In Fitzgerald’s finest work, The Great Gatsby, the author adopts a reminiscent, acceptant tone in order to highlight the futility of trying to change America further, as it has matured as an entity, as well as to enlighten the world of “the republic[’s]” limitless future, at the same time limited in another way. The time period described in the book happened to the roaring twenties, a time of economic boon and domestic excess, which Fitzgerald realized was the foundation of a huge bust, as well as the foundation of a bad habit, perhaps still widely practiced in the very same republic today.
Fitzgerald believed that the United States had gone beyond a point of return of sorts, as it could never go back to being an infant country, and must take on the responsibilities of the real world. He illustrates this through his use of reproduction and nursing related diction. An “orgastic future” lay in wait for people of the old world who ventured to the new world, drawing many in, only to have a new country “borne” as the United States of America. This country relied on the “fresh, green breast of the new world,” the trees and other natural resources, just as a baby must rely on their mother’s milk. However, those vast forests, those resources had given way to cities, filled with “inessential houses,” which meant the time for the nation to suckle and grow strong naturally was over. Though this seems positive, a negative lies just below the surface. The trees had given way to cities, meaning those trees were gone. That “fresh, green breast,” so alluring and seductive, yet useful was gone by man’s own use of it. Perhaps he wished to point out the fact that eventually these trees and other resources will fade away, and that the “roaring twenties” should give way to a “conservative thirties”—before everything faded away.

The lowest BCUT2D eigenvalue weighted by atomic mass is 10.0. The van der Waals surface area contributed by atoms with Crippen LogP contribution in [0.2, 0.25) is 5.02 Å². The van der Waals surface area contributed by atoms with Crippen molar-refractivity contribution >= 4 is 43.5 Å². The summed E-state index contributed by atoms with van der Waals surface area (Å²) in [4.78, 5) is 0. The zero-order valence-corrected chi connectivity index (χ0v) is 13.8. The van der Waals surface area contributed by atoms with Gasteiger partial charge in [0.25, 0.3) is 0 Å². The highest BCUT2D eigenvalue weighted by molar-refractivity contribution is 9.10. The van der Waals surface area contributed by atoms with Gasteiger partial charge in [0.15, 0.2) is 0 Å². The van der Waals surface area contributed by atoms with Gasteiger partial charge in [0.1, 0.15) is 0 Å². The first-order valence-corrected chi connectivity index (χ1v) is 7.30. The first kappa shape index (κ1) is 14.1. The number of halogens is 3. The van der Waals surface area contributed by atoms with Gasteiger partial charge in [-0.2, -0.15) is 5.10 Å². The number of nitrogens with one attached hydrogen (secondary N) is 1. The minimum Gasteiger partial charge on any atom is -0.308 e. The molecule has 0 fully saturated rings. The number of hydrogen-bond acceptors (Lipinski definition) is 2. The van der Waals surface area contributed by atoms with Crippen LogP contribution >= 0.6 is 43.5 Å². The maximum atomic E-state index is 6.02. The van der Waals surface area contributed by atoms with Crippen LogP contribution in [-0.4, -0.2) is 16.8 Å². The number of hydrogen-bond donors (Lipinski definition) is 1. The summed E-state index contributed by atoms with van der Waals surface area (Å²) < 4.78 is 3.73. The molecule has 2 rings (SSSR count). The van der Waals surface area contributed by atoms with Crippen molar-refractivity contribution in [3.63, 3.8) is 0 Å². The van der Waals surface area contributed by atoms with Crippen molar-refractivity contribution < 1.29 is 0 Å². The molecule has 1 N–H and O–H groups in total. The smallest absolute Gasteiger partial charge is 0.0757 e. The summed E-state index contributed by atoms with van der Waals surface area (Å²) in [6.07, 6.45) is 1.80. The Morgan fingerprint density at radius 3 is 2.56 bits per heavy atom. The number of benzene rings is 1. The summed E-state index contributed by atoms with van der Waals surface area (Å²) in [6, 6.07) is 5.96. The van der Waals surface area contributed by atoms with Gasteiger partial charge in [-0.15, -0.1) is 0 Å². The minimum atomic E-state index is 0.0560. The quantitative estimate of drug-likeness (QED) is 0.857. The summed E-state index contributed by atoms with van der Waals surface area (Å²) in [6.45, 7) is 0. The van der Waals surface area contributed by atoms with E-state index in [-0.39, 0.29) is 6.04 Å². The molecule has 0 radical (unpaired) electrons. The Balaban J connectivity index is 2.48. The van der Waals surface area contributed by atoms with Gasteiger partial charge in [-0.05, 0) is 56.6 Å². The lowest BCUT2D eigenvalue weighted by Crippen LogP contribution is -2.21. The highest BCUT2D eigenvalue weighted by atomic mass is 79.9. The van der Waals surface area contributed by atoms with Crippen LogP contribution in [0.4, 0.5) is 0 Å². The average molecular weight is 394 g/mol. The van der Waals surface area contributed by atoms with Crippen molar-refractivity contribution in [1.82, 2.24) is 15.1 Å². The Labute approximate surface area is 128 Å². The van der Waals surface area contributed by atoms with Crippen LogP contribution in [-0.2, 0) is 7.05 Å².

At the same time, Fitzgerald uses the night, the darkness therein pierced only by the moon above, in a metaphor for what must happen. As the narrator sat, watching the city, the moonlight made it seem to melt away in his eyes. The moon itself is nearly a metaphor for change, metamorphosis, transition. Also he mentions “the dark fields of the republic,” pointing out the fact that people did not know the limit of their power or resources at that time. The darkness obscured their metaphorical vision to the edges of the field where their limits were clearly set by a tree line or fence or cliff. Should America continue barreling through that dark field, buying incessantly in a whirlpool of consumerism, America would eventually hit one of the obstacles, knocking ourselves out, becoming ensnared, or falling over the edge. Going back the moon reference, the way to remedy this is to put some attention on not stretching our cities too far into the unsettled wilderness, and saving some of those trees in which so much promise lies.
Like many great classics, a great author pens a great book pointing subtly out a great social problem, and The Great Gatsby is no exception. Fitzgerald noticed the spreading over consumerism threatening the nation and world, and strove to rectify the problem. However, it almost seems as though his wise words fell on deaf ears and America continues flying toward the end of its dark field, never sure of exactly where that boundary line may lie, and perhaps, unfortunately, not even caring.
(This was a timed style analysis and one of the last I did. Reflection is in the comments)